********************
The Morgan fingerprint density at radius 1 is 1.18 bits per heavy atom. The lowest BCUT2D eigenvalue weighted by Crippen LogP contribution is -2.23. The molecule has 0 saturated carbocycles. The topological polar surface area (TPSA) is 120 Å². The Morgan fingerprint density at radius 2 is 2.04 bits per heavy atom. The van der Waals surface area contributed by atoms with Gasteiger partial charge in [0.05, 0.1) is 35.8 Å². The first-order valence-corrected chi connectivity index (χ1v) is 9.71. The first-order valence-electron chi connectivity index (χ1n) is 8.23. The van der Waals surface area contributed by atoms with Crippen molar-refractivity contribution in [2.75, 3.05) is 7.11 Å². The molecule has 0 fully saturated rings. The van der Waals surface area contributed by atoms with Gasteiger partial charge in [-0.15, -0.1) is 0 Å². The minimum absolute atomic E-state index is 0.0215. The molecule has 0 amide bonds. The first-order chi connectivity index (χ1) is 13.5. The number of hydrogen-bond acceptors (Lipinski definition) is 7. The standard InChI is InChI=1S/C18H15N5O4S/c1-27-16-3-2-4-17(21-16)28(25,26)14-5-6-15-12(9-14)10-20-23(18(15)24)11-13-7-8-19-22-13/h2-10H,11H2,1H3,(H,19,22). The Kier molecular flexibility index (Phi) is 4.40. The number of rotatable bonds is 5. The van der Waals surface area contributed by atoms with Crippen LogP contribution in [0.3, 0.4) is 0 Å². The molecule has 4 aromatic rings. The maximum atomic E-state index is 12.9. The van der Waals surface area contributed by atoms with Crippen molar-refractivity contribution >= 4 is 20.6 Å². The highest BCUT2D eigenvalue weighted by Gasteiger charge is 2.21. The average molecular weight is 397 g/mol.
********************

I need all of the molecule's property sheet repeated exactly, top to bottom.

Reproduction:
The Morgan fingerprint density at radius 1 is 1.18 bits per heavy atom. The lowest BCUT2D eigenvalue weighted by Crippen LogP contribution is -2.23. The molecule has 0 saturated carbocycles. The topological polar surface area (TPSA) is 120 Å². The Morgan fingerprint density at radius 2 is 2.04 bits per heavy atom. The van der Waals surface area contributed by atoms with Gasteiger partial charge in [0.05, 0.1) is 35.8 Å². The first-order valence-corrected chi connectivity index (χ1v) is 9.71. The first-order valence-electron chi connectivity index (χ1n) is 8.23. The van der Waals surface area contributed by atoms with Crippen molar-refractivity contribution in [2.75, 3.05) is 7.11 Å². The molecule has 0 fully saturated rings. The van der Waals surface area contributed by atoms with Gasteiger partial charge in [-0.15, -0.1) is 0 Å². The minimum absolute atomic E-state index is 0.0215. The molecule has 0 amide bonds. The first-order chi connectivity index (χ1) is 13.5. The number of hydrogen-bond acceptors (Lipinski definition) is 7. The standard InChI is InChI=1S/C18H15N5O4S/c1-27-16-3-2-4-17(21-16)28(25,26)14-5-6-15-12(9-14)10-20-23(18(15)24)11-13-7-8-19-22-13/h2-10H,11H2,1H3,(H,19,22). The Kier molecular flexibility index (Phi) is 4.40. The number of rotatable bonds is 5. The van der Waals surface area contributed by atoms with Crippen LogP contribution in [0.3, 0.4) is 0 Å². The molecule has 4 aromatic rings. The maximum atomic E-state index is 12.9. The van der Waals surface area contributed by atoms with Crippen molar-refractivity contribution >= 4 is 20.6 Å². The highest BCUT2D eigenvalue weighted by Gasteiger charge is 2.21. The average molecular weight is 397 g/mol.